Black Walnut Harvest…


As you might know, we have several mature fruit and nut trees on the homestead.  Not as many as I would like, but still, the ones we have produce amazing bounty for our little farm.   We have two large walnuts…  one black and the other English.  They seem to produce 2 out of 3 years with one taking a break now and then.  Which is fine, because, we have a LOT of nuts!

This year, the black walnut went nuts.  And we were looking at all these yucky nut ball husks and thinking that we would be spending another season raking and pitching them over the fence in our hedge for critters to enjoy.  The last time I researched the whole process of husking, shelling and using black walnuts, it was just too tedious for us!  Driving your car over them?  Special cracker?  Just too much.  The English walnuts are a breeze compared to the black.

However, our friend Justin said he would take them and pick them up as well!  How could we pass that up?  His folks pick up tons of them and had special roller ball collectors and such.  He brought them over and we had a fun afternoon picking them up and playing around with the rollers!  So ingenious!

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Tim, and his friend Jake, decided to finish up some branch cutting on our project list and proceeded to cut some of these low hanging mulberry branches off the poultry barn roof.  What a difference it made!!    Lots of lovely sunlight into the area and a bunch of branches for the hoofies to clean up!   dsc_0968 dsc_0971 dsc_0972 dsc_0974

Aren’t these so clever!  They are called nut wizards and you can look them up online, of course!  Once filled up, you just slip the wizard cage onto a little wire opener on your bucket.


Then a little twist and the cage opens up enough for the nuts to fall through!  Pretty darn cool.  Sometimes it helps to have a little hand holding from a friend on your bucket!


Miss Julia came over for a visit and was entertaining the goat troops!   We let everyone out into the middle yard to graze and work on some of those cut branches!  They loved them.  The little goatie boys are so cute as they follow big momma Buttercup around.  It was the first time they were allowed out in the yard, so this was all new to them!  First time they met the sheep nose to nose as well!  Very exciting.


Maggie worked on making a few more feeders for the crew.  We had a couple old barrels that work great as bunk feeders.  She cut them in half and then cut down a few lower, already cut barrels we had for feeders around the place.  The goat family had to check them out.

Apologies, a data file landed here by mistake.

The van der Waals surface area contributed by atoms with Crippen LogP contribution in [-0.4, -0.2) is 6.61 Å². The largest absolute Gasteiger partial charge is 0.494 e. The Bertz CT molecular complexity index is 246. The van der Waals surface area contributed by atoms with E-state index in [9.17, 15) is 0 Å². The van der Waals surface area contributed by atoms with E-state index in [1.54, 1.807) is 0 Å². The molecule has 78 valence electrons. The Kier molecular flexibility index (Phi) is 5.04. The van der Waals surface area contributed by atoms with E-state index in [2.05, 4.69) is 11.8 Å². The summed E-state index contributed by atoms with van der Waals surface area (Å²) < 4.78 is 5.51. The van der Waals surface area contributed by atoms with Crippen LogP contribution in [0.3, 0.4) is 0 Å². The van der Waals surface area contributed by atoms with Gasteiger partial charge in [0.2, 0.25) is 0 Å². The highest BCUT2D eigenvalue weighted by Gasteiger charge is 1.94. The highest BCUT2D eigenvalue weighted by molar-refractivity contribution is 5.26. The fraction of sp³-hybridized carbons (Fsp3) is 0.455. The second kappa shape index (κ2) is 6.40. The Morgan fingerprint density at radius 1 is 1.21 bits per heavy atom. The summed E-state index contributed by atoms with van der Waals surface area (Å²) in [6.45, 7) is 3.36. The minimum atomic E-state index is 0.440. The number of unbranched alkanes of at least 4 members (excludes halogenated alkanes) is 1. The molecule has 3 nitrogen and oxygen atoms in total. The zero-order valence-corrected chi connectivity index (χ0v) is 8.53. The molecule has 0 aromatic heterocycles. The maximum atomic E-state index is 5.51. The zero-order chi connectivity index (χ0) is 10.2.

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Of course, everything was something new to check out.  Even the lawnmower!  Goats are so silly…  they just gotta be in everything, you know?


Everyone was busy today, we are finishing up our lists of projects before winter and so nut gathering and limb trimming were high on the list.  Jessy was busy putting up a little netting on the back of the new goat hay feeders to help keep them from pushing the hay through and wasting it.  Always something, eh?  The sheep had to come over and help clean up the hay that the goats left.  They are not so picky!


But they were very excited to join in on the branch nibbling and cleaning task!  The WIndhaven herd can strip a tree in no time, if given the chance!


I love how the little goats were so interested in the big hairy non-goats.  They stuck close to their own kind, but were very interested.  The sheep crowded around them for a few minutes but then were much more interested in the branches and lunch!


Justin always has to lead my goat girl astray with Mountain Dew and cigarettes.  She loves both!  Thankfully, she’s down to just one cig a month.  The old timers say that tobacco is a good natural wormer.  I think Buttercup just likes the notoriety of being the only farm animal here that likes it.  Helps with her tough persona, you know.  Really she loves Mountain Dew more.  It’s so sweet and bubbly!


In the end, one tree net 11 HUGE bags of nuts.  We think at least 500 pounds in the husk.  Crazy!  Could you imagine if you had 4 or 5 of these trees!